Background: Although the genomes of monozygotic twins are practically identical, their methylomes may evolve divergently throughout their lifetime as a consequence of factors such as the environment or aging. Particularly for young and healthy monozygotic twins, DNA methylation divergence, if any, may be restricted to stochastic processes occurring post-twinning during embryonic development and early life. However, to what extent such stochastic mechanisms can systematically provide a stable source of inter-individual epigenetic variation remains uncertain until now. Results: We enriched for inter-individual stochastic variation by using an equivalence testing-based statistical approach on whole blood methylation microarray data from healthy adolescent monozygotic twins. As a result, we identified 333 CpGs displaying similarly large methylation variation between monozygotic co-twins and unrelated individuals. Although their methylation variation surpasses measurement error and is stable in a short timescale, susceptibility to aging is apparent in the long term. Additionally, 46% of these CpGs were replicated in adipose tissue. The identified sites are significantly enriched at the clustered protocadherin loci, known for stochastic methylation in developing neurons. We also confirmed an enrichment in monozygotic twin DNA methylation discordance at these loci in whole genome bisulfite sequencing data from blood and adipose tissue. Conclusions: We have isolated a component of stochastic methylation variation, distinct from genetic influence, measurement error, and epigenetic drift. Biomarkers enriched in this component may serve in the future as the basis for universal epigenetic fingerprinting, relevant for instance in the discrimination of monozygotic twin individuals in forensic applications, currently impossible with standard DNA profiling.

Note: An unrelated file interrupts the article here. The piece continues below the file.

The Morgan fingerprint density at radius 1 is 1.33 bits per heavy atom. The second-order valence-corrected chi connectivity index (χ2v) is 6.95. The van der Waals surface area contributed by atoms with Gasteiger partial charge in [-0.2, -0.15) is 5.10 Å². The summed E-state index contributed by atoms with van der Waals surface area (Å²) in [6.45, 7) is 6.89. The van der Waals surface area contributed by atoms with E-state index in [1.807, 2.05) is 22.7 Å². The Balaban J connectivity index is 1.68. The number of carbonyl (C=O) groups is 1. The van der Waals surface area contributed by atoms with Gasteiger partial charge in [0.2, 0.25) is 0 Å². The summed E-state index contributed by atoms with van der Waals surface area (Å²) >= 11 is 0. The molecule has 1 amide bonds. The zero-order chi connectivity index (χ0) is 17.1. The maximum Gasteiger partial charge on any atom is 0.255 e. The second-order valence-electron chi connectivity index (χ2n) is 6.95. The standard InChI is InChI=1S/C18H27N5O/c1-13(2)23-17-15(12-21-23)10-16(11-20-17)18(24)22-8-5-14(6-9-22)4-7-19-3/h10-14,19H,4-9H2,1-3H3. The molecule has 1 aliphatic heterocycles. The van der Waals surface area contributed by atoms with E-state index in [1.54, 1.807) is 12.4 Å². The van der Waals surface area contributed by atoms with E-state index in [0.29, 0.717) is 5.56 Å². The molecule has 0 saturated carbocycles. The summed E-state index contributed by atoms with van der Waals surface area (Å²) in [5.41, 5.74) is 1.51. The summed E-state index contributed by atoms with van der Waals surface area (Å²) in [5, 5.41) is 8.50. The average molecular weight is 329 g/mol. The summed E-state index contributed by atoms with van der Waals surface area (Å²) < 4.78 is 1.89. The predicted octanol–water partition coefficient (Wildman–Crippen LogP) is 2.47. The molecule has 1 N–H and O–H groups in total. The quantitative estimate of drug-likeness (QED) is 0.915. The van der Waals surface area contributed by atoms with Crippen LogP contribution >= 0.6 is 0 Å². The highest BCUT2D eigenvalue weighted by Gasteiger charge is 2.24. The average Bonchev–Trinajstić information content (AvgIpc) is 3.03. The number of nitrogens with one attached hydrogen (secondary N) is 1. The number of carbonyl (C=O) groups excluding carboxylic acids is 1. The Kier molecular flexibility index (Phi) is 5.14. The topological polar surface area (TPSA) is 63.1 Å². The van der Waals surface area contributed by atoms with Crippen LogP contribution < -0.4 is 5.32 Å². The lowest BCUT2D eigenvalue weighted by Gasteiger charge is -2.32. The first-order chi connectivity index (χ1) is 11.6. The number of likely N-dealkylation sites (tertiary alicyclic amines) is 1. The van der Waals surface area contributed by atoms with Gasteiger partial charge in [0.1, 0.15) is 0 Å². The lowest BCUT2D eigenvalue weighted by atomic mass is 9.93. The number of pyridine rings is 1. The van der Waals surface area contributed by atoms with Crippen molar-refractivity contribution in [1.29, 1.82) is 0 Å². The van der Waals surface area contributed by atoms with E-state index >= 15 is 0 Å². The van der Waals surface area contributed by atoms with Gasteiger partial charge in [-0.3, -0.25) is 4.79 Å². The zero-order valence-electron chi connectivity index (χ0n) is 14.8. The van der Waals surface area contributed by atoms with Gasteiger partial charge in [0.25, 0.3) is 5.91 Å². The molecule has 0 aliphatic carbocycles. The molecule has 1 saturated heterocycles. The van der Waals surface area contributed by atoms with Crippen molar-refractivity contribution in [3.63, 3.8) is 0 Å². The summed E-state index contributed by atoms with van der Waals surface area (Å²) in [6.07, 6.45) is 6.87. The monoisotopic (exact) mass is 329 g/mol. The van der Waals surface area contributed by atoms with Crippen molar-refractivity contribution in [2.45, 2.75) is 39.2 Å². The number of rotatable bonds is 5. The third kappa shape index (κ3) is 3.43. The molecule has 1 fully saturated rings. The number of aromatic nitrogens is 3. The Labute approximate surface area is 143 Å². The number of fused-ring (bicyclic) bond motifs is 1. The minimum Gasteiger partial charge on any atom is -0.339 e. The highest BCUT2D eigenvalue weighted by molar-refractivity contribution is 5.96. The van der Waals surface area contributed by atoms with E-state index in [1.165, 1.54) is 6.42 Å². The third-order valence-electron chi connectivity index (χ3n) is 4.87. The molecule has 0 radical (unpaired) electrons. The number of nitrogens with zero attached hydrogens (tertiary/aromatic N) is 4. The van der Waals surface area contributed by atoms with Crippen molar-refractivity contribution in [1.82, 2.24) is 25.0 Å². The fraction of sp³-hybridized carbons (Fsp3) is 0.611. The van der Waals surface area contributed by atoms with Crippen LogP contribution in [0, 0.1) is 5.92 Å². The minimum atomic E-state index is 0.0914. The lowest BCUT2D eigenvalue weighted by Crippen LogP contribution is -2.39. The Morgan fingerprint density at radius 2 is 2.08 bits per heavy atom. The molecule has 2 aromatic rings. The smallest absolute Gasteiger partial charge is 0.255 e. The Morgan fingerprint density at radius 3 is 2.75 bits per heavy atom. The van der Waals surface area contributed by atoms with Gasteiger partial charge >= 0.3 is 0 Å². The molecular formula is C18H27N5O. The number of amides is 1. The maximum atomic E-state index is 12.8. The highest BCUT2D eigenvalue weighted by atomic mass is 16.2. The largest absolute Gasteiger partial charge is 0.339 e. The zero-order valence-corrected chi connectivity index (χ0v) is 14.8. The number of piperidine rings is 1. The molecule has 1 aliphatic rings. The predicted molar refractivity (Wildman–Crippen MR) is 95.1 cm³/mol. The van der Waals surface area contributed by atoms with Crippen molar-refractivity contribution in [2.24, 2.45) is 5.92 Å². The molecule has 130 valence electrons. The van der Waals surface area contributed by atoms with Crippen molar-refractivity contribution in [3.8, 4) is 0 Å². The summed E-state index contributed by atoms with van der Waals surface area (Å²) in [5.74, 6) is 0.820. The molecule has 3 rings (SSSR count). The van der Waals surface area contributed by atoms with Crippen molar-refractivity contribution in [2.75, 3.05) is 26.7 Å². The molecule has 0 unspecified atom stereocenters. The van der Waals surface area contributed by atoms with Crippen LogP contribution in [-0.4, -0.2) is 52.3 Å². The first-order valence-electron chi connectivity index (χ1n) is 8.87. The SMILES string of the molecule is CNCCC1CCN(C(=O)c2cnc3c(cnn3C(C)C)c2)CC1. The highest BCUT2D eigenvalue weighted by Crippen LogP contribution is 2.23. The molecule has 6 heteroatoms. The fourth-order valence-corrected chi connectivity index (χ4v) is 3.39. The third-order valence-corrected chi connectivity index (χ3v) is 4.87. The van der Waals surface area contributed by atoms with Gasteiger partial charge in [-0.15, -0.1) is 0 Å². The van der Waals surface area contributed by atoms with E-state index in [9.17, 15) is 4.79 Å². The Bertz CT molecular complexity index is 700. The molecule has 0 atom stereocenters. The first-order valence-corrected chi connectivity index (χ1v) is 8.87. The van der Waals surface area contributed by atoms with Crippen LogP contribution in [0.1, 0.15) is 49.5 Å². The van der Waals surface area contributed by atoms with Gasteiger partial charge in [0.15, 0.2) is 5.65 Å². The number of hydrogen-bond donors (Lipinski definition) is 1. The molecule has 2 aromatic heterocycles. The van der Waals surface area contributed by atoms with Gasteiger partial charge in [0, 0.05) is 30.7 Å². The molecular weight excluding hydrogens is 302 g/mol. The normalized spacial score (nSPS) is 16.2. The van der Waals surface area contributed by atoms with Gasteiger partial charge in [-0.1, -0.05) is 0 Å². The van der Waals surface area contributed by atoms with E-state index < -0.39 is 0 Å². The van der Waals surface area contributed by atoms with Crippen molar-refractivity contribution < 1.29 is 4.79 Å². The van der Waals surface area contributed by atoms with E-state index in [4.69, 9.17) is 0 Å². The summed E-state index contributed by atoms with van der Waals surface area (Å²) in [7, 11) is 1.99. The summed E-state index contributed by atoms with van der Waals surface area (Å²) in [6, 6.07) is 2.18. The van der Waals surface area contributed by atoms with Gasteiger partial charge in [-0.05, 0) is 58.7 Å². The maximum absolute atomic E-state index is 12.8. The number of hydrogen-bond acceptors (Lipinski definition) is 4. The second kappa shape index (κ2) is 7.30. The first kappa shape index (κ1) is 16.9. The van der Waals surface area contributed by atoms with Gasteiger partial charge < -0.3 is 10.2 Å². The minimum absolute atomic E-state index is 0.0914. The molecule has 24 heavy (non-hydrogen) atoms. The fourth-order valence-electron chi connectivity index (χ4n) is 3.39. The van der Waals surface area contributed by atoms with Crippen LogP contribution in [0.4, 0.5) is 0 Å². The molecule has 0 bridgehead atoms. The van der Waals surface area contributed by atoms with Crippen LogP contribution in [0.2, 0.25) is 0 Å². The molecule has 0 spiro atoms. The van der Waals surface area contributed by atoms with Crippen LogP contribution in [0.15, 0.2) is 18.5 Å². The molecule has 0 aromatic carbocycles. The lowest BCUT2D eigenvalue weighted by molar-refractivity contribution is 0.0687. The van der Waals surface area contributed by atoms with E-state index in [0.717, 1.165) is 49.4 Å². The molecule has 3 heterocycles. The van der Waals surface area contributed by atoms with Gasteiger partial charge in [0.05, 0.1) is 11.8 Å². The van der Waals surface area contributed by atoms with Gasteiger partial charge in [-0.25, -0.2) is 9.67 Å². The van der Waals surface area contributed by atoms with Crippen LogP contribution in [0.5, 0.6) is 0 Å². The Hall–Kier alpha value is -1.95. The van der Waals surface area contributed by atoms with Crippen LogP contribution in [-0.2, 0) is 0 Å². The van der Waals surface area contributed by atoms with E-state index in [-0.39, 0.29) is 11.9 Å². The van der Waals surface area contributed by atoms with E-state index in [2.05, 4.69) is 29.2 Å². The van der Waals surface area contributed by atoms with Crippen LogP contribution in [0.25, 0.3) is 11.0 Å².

|Publication status||Published - 5 Jan 2021|